Another model from Celestron, first and foremost, it’s a night vision-preserving red flashlight. However, as with the FireCel MEGA 6, it also operates as a hand warmer and low-capacity power bank.
Although it has a fairly small capacity compared to other models in this guide, it has enough juice to keep your phone and other small devices charged for a night of stargazing. The hand warmer function provides up to 4 hours of continuous heat, and can be used with the torch simultaneously. The internal battery charges within two hours, so it’s ideal for last-minute adventures.
There is also a white LED version of this model, so make sure you choose the Astro version for the red light capability.
With a luggage-inspired design with a telescopic and fixed handle mounted on industrial-grade wheels, this 47lb power station is a serious bit of kit. It has 2096Wh Capacity with 2,000W Output (that can be boosted to power up devices that typically need 3000W using the AmpUp feature).
While it’s obviously not something you can pop in your backpack and trek to a dark sky area with, it is an ideal companion for multi-day/night off-grid bouts of sky-watching and camping.
You will have absolutely no problem charging your devices for several days — laptops, camera gadgets, drones, plugging in a mini-fridge or heater, this thing can even give an electric car enough power to drive five miles.
The body is reinforced with a shock-resistant outer shell and it has a reinforced interior. Its optimum operating temperature is between 59°F to 95 °F (15°C to 35°C) but it will still work — but drain quicker — from -4°F to 14°F (-20°C to 40°C). It won’t accept a charge below freezing and, unsurprisingly, you can’t get it wet.
When not used in astronomy and astrophotography, this can be an emergency backup power source in your home.
Like the rucksack-friendly SuperTank Pro 100W, this product comes with a Zendure two-year limited warranty.
Best power banks in 2022: What to look for
From key-ring-friendly portable devices to see you through the night and give your devices a few charges, to huge capacity power stations capable of charging an electric car, hopefully, something on this list will make it to your kit bag.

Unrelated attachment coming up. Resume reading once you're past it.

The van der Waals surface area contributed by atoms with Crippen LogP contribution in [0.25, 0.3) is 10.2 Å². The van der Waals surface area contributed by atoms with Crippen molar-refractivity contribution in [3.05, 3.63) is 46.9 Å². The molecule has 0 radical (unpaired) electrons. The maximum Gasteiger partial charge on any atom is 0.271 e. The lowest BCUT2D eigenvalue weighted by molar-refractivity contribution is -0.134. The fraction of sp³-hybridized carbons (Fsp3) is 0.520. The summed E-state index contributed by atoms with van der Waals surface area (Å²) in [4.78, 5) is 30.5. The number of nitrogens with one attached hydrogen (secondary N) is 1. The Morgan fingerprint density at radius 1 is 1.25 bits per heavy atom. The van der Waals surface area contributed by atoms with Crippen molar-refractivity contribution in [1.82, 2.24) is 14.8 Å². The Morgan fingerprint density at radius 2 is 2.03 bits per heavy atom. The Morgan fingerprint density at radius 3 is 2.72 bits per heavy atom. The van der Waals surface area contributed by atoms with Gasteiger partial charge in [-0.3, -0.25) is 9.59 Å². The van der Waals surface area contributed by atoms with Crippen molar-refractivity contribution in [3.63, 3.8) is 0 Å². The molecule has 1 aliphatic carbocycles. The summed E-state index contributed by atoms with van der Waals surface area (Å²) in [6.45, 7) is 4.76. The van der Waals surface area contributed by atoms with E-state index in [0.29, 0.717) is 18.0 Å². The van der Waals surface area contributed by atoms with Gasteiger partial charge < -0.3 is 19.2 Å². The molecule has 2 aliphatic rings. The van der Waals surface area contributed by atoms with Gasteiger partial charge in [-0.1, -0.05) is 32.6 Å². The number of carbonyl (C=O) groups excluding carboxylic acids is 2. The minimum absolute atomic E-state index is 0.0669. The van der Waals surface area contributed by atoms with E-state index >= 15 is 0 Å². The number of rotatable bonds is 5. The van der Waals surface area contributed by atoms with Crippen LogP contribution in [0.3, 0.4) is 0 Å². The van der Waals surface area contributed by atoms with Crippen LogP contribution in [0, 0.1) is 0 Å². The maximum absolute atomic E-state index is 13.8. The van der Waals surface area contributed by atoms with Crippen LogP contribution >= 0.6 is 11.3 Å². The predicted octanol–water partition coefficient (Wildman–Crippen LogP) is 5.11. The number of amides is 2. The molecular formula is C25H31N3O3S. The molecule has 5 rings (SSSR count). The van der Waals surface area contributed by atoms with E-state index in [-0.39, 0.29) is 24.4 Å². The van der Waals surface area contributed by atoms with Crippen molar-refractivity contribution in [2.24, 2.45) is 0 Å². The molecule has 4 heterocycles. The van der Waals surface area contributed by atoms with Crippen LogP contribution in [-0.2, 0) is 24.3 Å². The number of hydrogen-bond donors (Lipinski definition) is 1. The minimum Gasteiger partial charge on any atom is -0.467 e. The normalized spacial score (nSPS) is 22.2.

Not all power banks are created equal, however. If it’s a pure power bank you need to charge devices then by all means find the best value, highest capacity power bank available so that you have the juice when you need it. But for astronomers that spend a lot of time setting up in the dark an in-built flashlight might be handy indeed. Especially if you can find one with a red light so as not to disturb night vision while stargazing.
Additional comforts come in the form of hand-warming capabilities for skywatchers that will be observing in colder climes. This can be more cost-effective than catalytic hand warmers so during the cost of living crisis it may make more economical sense and save you money. But be conscious that this will also use power that would otherwise go into charging devices.
The capacity of batteries is indicated as XXXX mAh (milliampere/hour). The higher the number, the bigger the capacity — the more power you can draw from it. A higher mAh usually means a bigger and bulkier device. So it’s important to find a good balance dependent on your needs.
If you’re going to be traveling on a plane with your power bank and plan to have it in your hand luggage, it must not exceed the 100Wh (27, 000mAh) limit set by the Federal Aviation Administration, something else to bear in mind.
All of the power banks listed here have been selected as being good value-for-money with features that are especially helpful to astronomers and astrophotographers above anything else. We will review and update this guide often and keep an eye out for discounts and deals to help you save money.
How we test the best powerbanks for skywatchers and astrophotographers
In order to guarantee you’re getting honest, up-to-date recommendations on the best power banks to buy here at Space.com we make sure to put every power bank through a rigorous review to fully test each device. Each power bank is reviewed based on a multitude of aspects, from its construction and design, to how well it functions as a power bank and its performance in the field.
Each power bank is carefully tested by either our expert staff or knowledgeable freelance contributors who know their subject areas in depth. This ensures fair reviewing is backed by personal, hands-on experience with each power bank and is judged based on its price point, class and destined use.
We look at how much capacity each power bank has, whether it includes a built-in flashlight and if there’s a red light option for night vision protection and even whether they have in-built hand warming capabilities.
With complete editorial independence, Space.com are here to ensure you get the best buying advice on power banks, whether you should purchase a device or not, making our buying guides and reviews reliable and transparent.